How many/which parishes have only male altar servers?
How sexist! [Actually, I know of two parishes where the priest has taken action to ensure that only males will serve.]
Which parish of the Diocese has the most liturgically correct Mass, in your experience?
Probably least egregious: [He named a parish which I will leave unnamed; but note that he uses the phrase “least egregious” – rather than “best”]
Even if my priest friend could name a parish that was “acceptable”, odds are it would be too far away from my home for weekly travel. The parish that probably has the most liturgical correctness and the most appropriately-appointed sanctuary is an hour-and-a-half drive from us, and in winter that includes driving over two of the most dangerous mountain passes in the state!
So, what do we do when our liturgical options are so seriously curtailed?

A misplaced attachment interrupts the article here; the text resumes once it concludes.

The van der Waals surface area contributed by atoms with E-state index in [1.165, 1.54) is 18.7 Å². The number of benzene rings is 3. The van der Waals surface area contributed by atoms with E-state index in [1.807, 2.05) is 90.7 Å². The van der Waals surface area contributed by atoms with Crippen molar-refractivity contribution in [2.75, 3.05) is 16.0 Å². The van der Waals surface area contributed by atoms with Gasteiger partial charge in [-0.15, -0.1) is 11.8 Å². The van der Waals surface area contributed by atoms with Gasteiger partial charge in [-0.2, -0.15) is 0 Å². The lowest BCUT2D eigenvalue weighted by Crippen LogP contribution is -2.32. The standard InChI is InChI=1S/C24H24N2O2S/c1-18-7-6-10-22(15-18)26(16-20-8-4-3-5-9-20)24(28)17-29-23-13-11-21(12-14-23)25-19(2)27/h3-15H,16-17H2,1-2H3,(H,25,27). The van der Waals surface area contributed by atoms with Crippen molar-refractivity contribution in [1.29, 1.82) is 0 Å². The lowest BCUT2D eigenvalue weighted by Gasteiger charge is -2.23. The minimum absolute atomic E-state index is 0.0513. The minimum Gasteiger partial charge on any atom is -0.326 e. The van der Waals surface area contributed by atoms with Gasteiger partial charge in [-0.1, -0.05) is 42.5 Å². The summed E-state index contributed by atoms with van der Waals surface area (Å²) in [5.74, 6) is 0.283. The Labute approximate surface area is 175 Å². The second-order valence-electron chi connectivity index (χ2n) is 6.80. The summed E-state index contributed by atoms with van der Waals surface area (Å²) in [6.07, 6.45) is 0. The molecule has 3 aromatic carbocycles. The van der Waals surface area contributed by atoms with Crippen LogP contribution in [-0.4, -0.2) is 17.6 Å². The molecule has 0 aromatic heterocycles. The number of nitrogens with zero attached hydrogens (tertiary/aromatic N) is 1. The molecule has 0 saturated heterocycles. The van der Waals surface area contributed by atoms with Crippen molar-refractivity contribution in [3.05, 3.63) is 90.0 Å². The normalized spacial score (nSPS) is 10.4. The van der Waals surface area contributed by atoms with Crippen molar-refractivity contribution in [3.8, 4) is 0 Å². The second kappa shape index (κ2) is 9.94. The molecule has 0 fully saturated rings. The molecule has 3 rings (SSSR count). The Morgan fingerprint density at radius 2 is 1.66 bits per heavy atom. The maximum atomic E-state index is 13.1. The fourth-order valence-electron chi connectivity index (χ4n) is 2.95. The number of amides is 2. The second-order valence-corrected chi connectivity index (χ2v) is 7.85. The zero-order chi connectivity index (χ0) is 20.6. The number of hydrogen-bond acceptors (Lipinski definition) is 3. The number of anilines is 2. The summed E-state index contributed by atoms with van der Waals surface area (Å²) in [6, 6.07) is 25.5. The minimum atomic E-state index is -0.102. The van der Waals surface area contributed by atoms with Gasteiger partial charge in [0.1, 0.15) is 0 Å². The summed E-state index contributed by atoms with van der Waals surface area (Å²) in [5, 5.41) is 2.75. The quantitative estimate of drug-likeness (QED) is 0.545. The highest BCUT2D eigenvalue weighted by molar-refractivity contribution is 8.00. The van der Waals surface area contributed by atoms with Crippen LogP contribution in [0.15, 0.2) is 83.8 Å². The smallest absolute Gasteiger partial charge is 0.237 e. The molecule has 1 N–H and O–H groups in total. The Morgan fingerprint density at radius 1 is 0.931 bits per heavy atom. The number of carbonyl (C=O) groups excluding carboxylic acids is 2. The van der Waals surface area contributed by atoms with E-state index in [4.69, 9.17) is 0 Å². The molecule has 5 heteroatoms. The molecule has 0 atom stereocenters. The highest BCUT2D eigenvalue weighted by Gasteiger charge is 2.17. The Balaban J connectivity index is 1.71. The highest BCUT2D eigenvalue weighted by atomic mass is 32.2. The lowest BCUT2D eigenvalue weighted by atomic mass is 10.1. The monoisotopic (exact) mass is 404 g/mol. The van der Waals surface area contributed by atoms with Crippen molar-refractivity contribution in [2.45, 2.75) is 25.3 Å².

I have a suggestion, especially for those who want a TLM but have no access to one, but also for Novus Ordo aficionados who are tired of guitars, tambourines, and adlibbed prayers. The suggestion comes from a correspondent, but these are my thoughts and actions exactly:
Go to Mass at your current parish, wear your chapel veil, bring your 1962 Missal with you, and pray from your missal throughout the Mass in reparation for the sins of the world and the dishonor to God of this and so many other Masses. The Missal will serve the purpose of occupying your mind, your hands and your eyes. You can skip Holy Communion and make a spiritual communion instead.
In other words, you won\’t have to watch what is going on, you won\’t have to get involved in all the \”hand stuff\”, and your mind can focus on the prayers of the Mass in your Missal. In this way you are honoring God in multiple ways, including obedience: you are praying, you are actually participating in the Mass in a deeper way than those around you, and your suffering has merit and means something!